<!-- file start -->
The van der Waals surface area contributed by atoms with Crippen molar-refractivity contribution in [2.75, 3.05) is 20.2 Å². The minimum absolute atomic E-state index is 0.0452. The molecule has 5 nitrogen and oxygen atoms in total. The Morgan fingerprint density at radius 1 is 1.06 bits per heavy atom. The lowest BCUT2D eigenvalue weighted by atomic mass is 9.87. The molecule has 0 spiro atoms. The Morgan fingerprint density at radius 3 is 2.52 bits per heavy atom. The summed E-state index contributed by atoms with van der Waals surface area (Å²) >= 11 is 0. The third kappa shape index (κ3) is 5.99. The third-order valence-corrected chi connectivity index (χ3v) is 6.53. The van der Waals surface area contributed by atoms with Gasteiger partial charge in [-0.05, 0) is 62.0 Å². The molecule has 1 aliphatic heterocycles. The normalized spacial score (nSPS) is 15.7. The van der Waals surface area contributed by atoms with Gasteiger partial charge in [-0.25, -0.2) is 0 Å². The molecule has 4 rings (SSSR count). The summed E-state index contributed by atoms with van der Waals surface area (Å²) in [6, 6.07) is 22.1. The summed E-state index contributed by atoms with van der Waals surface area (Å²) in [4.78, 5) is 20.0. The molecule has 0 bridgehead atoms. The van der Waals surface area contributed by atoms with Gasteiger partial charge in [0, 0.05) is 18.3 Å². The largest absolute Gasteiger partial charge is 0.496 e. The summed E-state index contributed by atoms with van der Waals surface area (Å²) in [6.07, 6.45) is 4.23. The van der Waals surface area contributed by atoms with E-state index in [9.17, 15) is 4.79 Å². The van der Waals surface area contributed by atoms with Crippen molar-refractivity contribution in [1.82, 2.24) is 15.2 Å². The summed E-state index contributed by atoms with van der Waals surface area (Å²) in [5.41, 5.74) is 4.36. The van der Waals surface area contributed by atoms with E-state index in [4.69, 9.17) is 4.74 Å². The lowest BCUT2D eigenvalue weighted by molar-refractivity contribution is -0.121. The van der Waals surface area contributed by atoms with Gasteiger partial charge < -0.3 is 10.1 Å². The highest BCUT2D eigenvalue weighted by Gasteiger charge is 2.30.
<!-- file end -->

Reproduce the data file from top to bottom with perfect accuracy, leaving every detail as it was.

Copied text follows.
The van der Waals surface area contributed by atoms with Crippen molar-refractivity contribution in [2.75, 3.05) is 20.2 Å². The minimum absolute atomic E-state index is 0.0452. The molecule has 5 nitrogen and oxygen atoms in total. The Morgan fingerprint density at radius 1 is 1.06 bits per heavy atom. The lowest BCUT2D eigenvalue weighted by atomic mass is 9.87. The molecule has 0 spiro atoms. The Morgan fingerprint density at radius 3 is 2.52 bits per heavy atom. The summed E-state index contributed by atoms with van der Waals surface area (Å²) >= 11 is 0. The third kappa shape index (κ3) is 5.99. The third-order valence-corrected chi connectivity index (χ3v) is 6.53. The van der Waals surface area contributed by atoms with Gasteiger partial charge in [-0.05, 0) is 62.0 Å². The molecule has 1 aliphatic heterocycles. The normalized spacial score (nSPS) is 15.7. The van der Waals surface area contributed by atoms with Gasteiger partial charge in [-0.25, -0.2) is 0 Å². The molecule has 4 rings (SSSR count). The summed E-state index contributed by atoms with van der Waals surface area (Å²) in [6, 6.07) is 22.1. The summed E-state index contributed by atoms with van der Waals surface area (Å²) in [4.78, 5) is 20.0. The molecule has 0 bridgehead atoms. The van der Waals surface area contributed by atoms with Gasteiger partial charge in [0, 0.05) is 18.3 Å². The largest absolute Gasteiger partial charge is 0.496 e. The summed E-state index contributed by atoms with van der Waals surface area (Å²) in [6.07, 6.45) is 4.23. The van der Waals surface area contributed by atoms with E-state index in [9.17, 15) is 4.79 Å². The van der Waals surface area contributed by atoms with Crippen molar-refractivity contribution in [1.82, 2.24) is 15.2 Å². The summed E-state index contributed by atoms with van der Waals surface area (Å²) in [5.41, 5.74) is 4.36. The van der Waals surface area contributed by atoms with E-state index in [4.69, 9.17) is 4.74 Å². The lowest BCUT2D eigenvalue weighted by molar-refractivity contribution is -0.121. The van der Waals surface area contributed by atoms with Gasteiger partial charge < -0.3 is 10.1 Å². The highest BCUT2D eigenvalue weighted by Gasteiger charge is 2.30.